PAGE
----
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When Judy Bjornaas first arrived at ManTech International eight years ago, the company relied on a variety of processes and policies that were widely accepted across its various parts—not because they were efficient or cost-effective, but because they were widely accepted.
Not unlike many companies that have enjoyed a steady diet of success, ManTech had, over its decades (the firm celebrated 50 years in 2018), adopted the old mantra “If it ain’t broke, don’t fix it” as part of its list of cultural dictums. However, shortly after her arrival, Bjornaas began advancing her own watchwords: “Always question everything—and don’t assume that we have to do something the same way that we’ve done it in the past.”
This new mantra was no doubt a neck-snapper for executives who found comfort in the status quo, and it simultaneously solidified Bjornaas’s credentials as not just a finance leader but also a change agent.
“I realized that I could add a lot of value to the company by sort of pushing things along,” says Bjornaas, who characterized her blunt approach as being almost like that of an inquisitive five-year-old. “I’d ask, ‘But why do we do it this way?,’ and I’d receive an answer to which I would then reply ‘But why?’” –Jack Sweeney jb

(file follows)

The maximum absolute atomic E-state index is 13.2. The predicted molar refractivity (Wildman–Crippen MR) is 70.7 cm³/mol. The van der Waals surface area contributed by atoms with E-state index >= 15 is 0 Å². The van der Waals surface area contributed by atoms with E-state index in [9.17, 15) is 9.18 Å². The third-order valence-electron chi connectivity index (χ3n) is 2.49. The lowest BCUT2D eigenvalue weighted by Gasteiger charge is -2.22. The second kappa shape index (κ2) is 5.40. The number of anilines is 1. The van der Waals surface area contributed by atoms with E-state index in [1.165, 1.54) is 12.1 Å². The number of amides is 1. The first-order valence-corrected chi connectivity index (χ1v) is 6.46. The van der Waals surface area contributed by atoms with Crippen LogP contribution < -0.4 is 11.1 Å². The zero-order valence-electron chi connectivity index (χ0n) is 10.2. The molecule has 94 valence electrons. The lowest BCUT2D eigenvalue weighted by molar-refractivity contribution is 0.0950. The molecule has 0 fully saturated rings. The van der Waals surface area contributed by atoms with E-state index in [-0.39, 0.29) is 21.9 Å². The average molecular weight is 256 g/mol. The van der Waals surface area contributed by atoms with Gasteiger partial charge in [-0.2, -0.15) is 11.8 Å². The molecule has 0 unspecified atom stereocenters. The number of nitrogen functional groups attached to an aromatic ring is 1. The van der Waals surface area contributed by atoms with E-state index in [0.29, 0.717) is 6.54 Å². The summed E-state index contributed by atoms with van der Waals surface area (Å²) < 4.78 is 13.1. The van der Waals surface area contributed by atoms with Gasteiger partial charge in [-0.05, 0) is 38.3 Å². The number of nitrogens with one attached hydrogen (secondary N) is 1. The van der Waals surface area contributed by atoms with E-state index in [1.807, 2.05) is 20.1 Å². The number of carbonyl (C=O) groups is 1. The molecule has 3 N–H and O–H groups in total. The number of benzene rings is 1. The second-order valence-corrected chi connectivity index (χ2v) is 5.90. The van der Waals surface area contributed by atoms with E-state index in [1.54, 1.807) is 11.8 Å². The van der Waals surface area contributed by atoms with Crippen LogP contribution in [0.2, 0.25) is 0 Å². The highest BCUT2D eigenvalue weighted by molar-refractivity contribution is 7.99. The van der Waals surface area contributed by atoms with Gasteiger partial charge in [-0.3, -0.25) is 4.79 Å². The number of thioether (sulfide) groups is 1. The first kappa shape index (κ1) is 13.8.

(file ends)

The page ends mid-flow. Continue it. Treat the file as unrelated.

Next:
Guest: Judy Bjornaas
Company: ManTech International
Headquarters: Herndon, VA
CFOTL: What would be those top-of-mind numbers that you find yourself routinely looking at?
Bjornaas: You know, I think that our backlog and bookings are really the things that I focus on over the longer term—revenue growth metrics. Most of our contracts are between 5 and 10 years in length, so as your backlog grows, this gives you a lot of long-term visibility into what your revenue is going to be in the future. So that one is a big one. The labor market is very tight, so I spend a lot of time looking at how our labor is growing. How many open requisitions do we have, and how fast are we getting people in? The other advantage with government contracting is that typically the new contracts are a consolidation or a re-compete of someone else’s work. So there is usually some level of existing staff that you get to bring in, and then you supplement that for growth. Labor is a key metric that I monitor.
Then, obviously, margins are very top-of-mind. I think that it really boils down to the element of the government regulations. I think that the government really wants to work with the Silicon Valley companies and bring in their technology, but I can tell you that those companies don’t want the Defense Contract Audit Agency coming in and seeing how much money they’re spending on parties and what their executive comp is. So for us it is really much more around how we work with the government and how we set up our rates to be competitive while also being compliant with the regulations. This definitely is a big element of a government contractor CFO’s role. It would not necessarily be something that a commercial company CFO would deal with. jb